Q: Going forward, are you thinking of offering courses in English?
A: It would be rather difficult to provide courses themselves in English, but we do have staff capable of speaking English to customers drinking tea in the tearoom space. When inbound travel resumes, we would certainly like to do that.
Q: What especially do you place importance on in practice here?
A: Well, the concept of Salon, and the origin of the Salon brand name in Japanese, is “Contemplating beauty through tea,” so we place importance on polishing your sense of value and aesthetic sense through tea. Our aim is to enable people to acquire a spirit of hospitality, a model for realizing this spirit, and knowledge to add color to this model so that their own measures for seeing things, measures for thinking, and viewpoint change and their daily lives are enriched.
Q: Do you have any new ideas for the future?
A: We are distributing various contents through online courses and so on via Instalive and Zoom so that, amid the Covid-19 pandemic, people can enjoy the tea ceremony in their own homes. People use this online service when there is no Salon nearby or when they are unable to go outdoors. We also provide links to the workshops of artisans making tea ceremony utensils and confectionery. We want to do more of this in the future.
Q: What do you think is the place of the tea ceremony in Japanese culture?
A: I think the tea ceremony can be the axis for all kinds of Japanese culture and lifestyle. The tea ceremony is related to clothing, cuisine, and housing, and I believe it enriches life. It indicates the way of living and lifestyle of the Japanese people.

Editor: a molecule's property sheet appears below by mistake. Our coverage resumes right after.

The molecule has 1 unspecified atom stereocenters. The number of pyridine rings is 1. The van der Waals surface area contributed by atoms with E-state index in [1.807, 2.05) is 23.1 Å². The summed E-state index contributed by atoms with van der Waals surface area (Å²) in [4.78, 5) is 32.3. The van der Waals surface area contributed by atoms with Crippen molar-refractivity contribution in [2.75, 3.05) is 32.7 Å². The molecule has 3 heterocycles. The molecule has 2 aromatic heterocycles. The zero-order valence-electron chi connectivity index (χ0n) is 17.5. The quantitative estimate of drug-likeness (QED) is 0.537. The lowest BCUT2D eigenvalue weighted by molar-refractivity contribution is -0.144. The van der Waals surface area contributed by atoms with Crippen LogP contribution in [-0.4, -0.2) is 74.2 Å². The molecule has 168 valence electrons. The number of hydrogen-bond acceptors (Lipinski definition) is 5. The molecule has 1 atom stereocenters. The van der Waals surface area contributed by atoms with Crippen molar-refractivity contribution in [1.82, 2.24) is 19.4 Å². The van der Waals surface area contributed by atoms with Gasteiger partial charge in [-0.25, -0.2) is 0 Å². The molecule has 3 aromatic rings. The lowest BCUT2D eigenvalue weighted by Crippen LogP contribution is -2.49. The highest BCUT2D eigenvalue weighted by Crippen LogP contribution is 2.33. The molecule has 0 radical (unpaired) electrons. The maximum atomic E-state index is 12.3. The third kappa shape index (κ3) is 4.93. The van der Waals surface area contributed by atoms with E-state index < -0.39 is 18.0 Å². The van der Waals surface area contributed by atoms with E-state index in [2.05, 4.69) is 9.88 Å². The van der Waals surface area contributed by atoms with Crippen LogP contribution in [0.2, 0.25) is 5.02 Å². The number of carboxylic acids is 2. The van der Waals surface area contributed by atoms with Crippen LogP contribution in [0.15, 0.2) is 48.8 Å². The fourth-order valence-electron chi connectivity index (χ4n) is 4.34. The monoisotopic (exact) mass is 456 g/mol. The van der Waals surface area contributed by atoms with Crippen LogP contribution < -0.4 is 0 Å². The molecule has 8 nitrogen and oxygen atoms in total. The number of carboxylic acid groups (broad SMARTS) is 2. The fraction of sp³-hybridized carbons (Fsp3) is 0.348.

Q: Have you felt anything in particular amid the Covid-19 pandemic?
A: Once again I have become keenly aware that guests are part and parcel of the tea ceremony. Because of the pandemic, it has become difficult to hold large tea gatherings, full tea ceremonies with meals, and other events. But maybe by choosing who to commune with—in other words, by sharing with family members or close friends—we have been able to return to the essence of the tea ceremony, which is the idea of “one taste, one mind.” In addition, the tea ceremony is a good way of enriching your time at home. It is very relaxing to carefully prepare tea at home for yourself or your family and to savor it. Moreover, matcha contains a lot of caffeine, which has a stimulant effect, and serotonin, which moderates mood, so a cup of green tea is most relaxing. Overseas matcha has been described as a “superfood” with substantial health benefits.
It would be a shame not to experience the tea ceremony and a shame not to include it in your daily life. As Ms. Watanuki said, “The tea ceremony is lifelong. You can begin anytime, and even if you quit, you can resume anytime.” First of all, why not take that initial step into tea ceremony culture?
Salon Nihombashi Branch
Nihombashi Takashimaya S.C.
Annex 4F, 2-5-1 Nihombashi, Chuo-ku, Tokyo 103-6104
*Currently operating shortened business hours.
*Regular holidays are the same as those for the facility as a whole.